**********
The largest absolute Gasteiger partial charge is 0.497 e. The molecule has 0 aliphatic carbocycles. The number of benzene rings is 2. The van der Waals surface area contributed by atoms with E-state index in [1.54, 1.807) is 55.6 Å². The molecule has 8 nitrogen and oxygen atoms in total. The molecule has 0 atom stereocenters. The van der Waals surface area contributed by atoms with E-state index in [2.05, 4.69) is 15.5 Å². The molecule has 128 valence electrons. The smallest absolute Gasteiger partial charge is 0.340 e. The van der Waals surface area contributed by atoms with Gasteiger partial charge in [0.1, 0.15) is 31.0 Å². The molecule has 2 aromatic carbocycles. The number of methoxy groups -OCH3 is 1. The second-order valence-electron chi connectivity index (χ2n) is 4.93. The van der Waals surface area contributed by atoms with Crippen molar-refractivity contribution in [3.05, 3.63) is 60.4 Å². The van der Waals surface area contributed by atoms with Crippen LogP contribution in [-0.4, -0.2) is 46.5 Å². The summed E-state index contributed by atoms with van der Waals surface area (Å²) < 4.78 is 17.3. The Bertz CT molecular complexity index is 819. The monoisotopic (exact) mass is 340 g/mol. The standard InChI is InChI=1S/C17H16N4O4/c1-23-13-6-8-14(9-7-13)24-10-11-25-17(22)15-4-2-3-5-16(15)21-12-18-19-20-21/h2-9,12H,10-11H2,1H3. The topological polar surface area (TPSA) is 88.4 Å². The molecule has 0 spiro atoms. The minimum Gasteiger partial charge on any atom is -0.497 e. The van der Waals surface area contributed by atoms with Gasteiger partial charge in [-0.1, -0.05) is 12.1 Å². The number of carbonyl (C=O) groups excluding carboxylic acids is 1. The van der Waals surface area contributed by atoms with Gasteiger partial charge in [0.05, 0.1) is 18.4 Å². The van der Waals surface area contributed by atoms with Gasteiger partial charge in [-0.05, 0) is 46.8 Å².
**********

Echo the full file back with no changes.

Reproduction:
The largest absolute Gasteiger partial charge is 0.497 e. The molecule has 0 aliphatic carbocycles. The number of benzene rings is 2. The van der Waals surface area contributed by atoms with E-state index in [1.54, 1.807) is 55.6 Å². The molecule has 8 nitrogen and oxygen atoms in total. The molecule has 0 atom stereocenters. The van der Waals surface area contributed by atoms with E-state index in [2.05, 4.69) is 15.5 Å². The molecule has 128 valence electrons. The smallest absolute Gasteiger partial charge is 0.340 e. The van der Waals surface area contributed by atoms with Gasteiger partial charge in [0.1, 0.15) is 31.0 Å². The molecule has 2 aromatic carbocycles. The number of methoxy groups -OCH3 is 1. The second-order valence-electron chi connectivity index (χ2n) is 4.93. The van der Waals surface area contributed by atoms with Crippen molar-refractivity contribution in [3.05, 3.63) is 60.4 Å². The van der Waals surface area contributed by atoms with Crippen LogP contribution in [-0.4, -0.2) is 46.5 Å². The summed E-state index contributed by atoms with van der Waals surface area (Å²) < 4.78 is 17.3. The Bertz CT molecular complexity index is 819. The monoisotopic (exact) mass is 340 g/mol. The standard InChI is InChI=1S/C17H16N4O4/c1-23-13-6-8-14(9-7-13)24-10-11-25-17(22)15-4-2-3-5-16(15)21-12-18-19-20-21/h2-9,12H,10-11H2,1H3. The topological polar surface area (TPSA) is 88.4 Å². The molecule has 0 spiro atoms. The minimum Gasteiger partial charge on any atom is -0.497 e. The van der Waals surface area contributed by atoms with Gasteiger partial charge in [-0.1, -0.05) is 12.1 Å². The number of carbonyl (C=O) groups excluding carboxylic acids is 1. The van der Waals surface area contributed by atoms with Gasteiger partial charge in [0.05, 0.1) is 18.4 Å². The van der Waals surface area contributed by atoms with Gasteiger partial charge in [-0.05, 0) is 46.8 Å².